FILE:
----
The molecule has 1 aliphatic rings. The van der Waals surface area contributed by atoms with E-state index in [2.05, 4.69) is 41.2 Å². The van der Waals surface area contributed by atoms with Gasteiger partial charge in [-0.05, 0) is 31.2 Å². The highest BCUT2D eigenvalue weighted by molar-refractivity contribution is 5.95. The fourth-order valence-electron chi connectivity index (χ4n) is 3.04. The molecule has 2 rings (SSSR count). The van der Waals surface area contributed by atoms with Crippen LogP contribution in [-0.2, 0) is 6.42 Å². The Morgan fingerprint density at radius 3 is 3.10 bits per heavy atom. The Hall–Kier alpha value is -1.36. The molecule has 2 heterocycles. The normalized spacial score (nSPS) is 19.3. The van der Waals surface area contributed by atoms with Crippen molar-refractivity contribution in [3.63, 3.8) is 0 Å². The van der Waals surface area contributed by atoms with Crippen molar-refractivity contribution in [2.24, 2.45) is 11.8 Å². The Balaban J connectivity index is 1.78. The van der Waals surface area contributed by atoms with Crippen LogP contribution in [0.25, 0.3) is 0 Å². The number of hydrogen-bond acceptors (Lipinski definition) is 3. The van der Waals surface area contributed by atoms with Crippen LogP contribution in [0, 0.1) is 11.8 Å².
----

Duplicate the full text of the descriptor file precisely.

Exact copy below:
The molecule has 1 aliphatic rings. The van der Waals surface area contributed by atoms with E-state index in [2.05, 4.69) is 41.2 Å². The van der Waals surface area contributed by atoms with Gasteiger partial charge in [-0.05, 0) is 31.2 Å². The highest BCUT2D eigenvalue weighted by molar-refractivity contribution is 5.95. The fourth-order valence-electron chi connectivity index (χ4n) is 3.04. The molecule has 2 rings (SSSR count). The van der Waals surface area contributed by atoms with Crippen LogP contribution in [-0.2, 0) is 6.42 Å². The Morgan fingerprint density at radius 3 is 3.10 bits per heavy atom. The Hall–Kier alpha value is -1.36. The molecule has 2 heterocycles. The normalized spacial score (nSPS) is 19.3. The van der Waals surface area contributed by atoms with Crippen molar-refractivity contribution in [3.63, 3.8) is 0 Å². The van der Waals surface area contributed by atoms with Crippen molar-refractivity contribution in [2.24, 2.45) is 11.8 Å². The Balaban J connectivity index is 1.78. The van der Waals surface area contributed by atoms with Crippen LogP contribution in [0.25, 0.3) is 0 Å². The number of hydrogen-bond acceptors (Lipinski definition) is 3. The van der Waals surface area contributed by atoms with Crippen LogP contribution in [0, 0.1) is 11.8 Å².